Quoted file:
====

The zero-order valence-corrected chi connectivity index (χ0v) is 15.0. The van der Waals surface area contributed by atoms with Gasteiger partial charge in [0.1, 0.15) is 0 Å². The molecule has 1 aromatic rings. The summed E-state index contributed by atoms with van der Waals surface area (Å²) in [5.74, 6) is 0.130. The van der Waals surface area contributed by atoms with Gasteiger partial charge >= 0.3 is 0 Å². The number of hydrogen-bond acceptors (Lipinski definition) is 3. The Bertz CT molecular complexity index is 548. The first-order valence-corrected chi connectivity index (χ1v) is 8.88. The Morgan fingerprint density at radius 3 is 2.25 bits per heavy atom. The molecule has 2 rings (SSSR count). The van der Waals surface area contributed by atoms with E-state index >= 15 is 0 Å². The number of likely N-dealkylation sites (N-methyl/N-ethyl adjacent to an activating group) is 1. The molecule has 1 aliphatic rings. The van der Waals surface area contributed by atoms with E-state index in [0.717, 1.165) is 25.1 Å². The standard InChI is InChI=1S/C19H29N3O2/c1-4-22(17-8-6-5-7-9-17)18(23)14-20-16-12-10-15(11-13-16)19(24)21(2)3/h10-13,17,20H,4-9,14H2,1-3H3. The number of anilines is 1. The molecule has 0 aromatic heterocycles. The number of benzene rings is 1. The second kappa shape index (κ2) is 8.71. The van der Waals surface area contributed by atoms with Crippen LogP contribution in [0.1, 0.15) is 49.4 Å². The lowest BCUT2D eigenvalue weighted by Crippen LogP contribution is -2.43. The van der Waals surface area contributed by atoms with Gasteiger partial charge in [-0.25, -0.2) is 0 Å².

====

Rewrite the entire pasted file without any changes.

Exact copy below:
The zero-order valence-corrected chi connectivity index (χ0v) is 15.0. The van der Waals surface area contributed by atoms with Gasteiger partial charge in [0.1, 0.15) is 0 Å². The molecule has 1 aromatic rings. The summed E-state index contributed by atoms with van der Waals surface area (Å²) in [5.74, 6) is 0.130. The van der Waals surface area contributed by atoms with Gasteiger partial charge >= 0.3 is 0 Å². The number of hydrogen-bond acceptors (Lipinski definition) is 3. The Bertz CT molecular complexity index is 548. The first-order valence-corrected chi connectivity index (χ1v) is 8.88. The Morgan fingerprint density at radius 3 is 2.25 bits per heavy atom. The molecule has 2 rings (SSSR count). The van der Waals surface area contributed by atoms with E-state index >= 15 is 0 Å². The number of likely N-dealkylation sites (N-methyl/N-ethyl adjacent to an activating group) is 1. The molecule has 1 aliphatic rings. The van der Waals surface area contributed by atoms with E-state index in [0.717, 1.165) is 25.1 Å². The standard InChI is InChI=1S/C19H29N3O2/c1-4-22(17-8-6-5-7-9-17)18(23)14-20-16-12-10-15(11-13-16)19(24)21(2)3/h10-13,17,20H,4-9,14H2,1-3H3. The number of anilines is 1. The molecule has 0 aromatic heterocycles. The number of benzene rings is 1. The second kappa shape index (κ2) is 8.71. The van der Waals surface area contributed by atoms with Crippen LogP contribution in [0.1, 0.15) is 49.4 Å². The lowest BCUT2D eigenvalue weighted by Crippen LogP contribution is -2.43. The van der Waals surface area contributed by atoms with Gasteiger partial charge in [-0.25, -0.2) is 0 Å².